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10 Great American Novel Contenders From the Past Decade

This morning, we woke up to a poll over at Publisher’s Weekly‘s blog, PWxyz, asking readers to identify the Great American Novel. Fun! While we have no beef with the books on PWxyz’s list, we did notice that only two of the options — Edward P. Jones’s The Known World and Junot Díaz’s The Brief Wondrous Life of Oscar Wao — were published in the last decade. Are there no more than two worthy contenders for Great American Novel status from recent years? We think there are — at least if we take Michael Gorra’s description of the GAN as our jumping-off point: these are not just great novels written by Americans, but “novels that tell us things we don’t especially want to hear, that are restless and brave and never complacent in examining the terms of our national identity.” After the jump, our picks for ten books that should at least be in the running for that shifty, subjective Great American Novel moniker.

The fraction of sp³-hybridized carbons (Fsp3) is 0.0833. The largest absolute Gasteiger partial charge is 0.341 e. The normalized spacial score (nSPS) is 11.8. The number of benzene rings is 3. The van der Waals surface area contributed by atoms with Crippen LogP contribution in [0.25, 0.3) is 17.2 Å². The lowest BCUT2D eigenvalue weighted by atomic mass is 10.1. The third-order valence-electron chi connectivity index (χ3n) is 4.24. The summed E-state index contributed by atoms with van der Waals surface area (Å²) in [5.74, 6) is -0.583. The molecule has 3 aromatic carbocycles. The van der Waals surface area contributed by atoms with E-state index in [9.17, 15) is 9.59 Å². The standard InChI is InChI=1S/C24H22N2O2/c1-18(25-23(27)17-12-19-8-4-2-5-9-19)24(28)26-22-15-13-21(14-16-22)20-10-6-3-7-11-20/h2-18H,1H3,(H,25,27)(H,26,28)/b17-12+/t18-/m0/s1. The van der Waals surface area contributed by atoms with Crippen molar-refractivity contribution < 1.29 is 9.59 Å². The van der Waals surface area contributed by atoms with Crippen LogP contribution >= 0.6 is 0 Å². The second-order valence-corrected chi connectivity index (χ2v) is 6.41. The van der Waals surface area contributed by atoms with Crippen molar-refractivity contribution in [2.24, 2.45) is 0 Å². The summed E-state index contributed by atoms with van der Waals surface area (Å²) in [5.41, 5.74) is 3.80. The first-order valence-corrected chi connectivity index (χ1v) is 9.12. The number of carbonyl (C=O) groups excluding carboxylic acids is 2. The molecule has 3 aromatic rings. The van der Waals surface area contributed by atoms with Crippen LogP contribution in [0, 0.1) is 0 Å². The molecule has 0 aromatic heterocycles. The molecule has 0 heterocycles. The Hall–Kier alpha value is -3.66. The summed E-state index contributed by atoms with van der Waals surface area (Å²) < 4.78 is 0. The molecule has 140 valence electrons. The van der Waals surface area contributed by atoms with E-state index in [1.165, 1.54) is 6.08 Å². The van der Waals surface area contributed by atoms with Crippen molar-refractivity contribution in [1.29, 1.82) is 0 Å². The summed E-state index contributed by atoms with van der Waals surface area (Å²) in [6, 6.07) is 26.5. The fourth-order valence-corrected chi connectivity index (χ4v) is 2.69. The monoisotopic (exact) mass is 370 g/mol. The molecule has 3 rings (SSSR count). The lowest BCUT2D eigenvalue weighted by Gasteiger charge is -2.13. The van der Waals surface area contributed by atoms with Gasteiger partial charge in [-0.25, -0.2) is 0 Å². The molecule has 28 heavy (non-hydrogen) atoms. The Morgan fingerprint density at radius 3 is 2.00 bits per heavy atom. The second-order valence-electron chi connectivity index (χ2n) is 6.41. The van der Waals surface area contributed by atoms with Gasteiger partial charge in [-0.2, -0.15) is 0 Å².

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Netherland, Joseph O’Neill (2008)

Despite (or perhaps on account of) its somewhat unlikely premise — a Dutchman living in post-9/11 New York City who takes up cricket at the Staten Island Cricket Club — this book was much lauded for its dissection of American life, the perils of globalization, and the struggle for connection in a complex time. New York Times Book Review senior editor Dwight Garner called it “the wittiest, angriest, most exacting and most desolate work of fiction we’ve yet had about life in New York and London after the World Trade Center fell,” and James Wood described it as a “postcolonial re-writing of The Great Gatsby.” Even Obama read it. Can’t get any more American than that.

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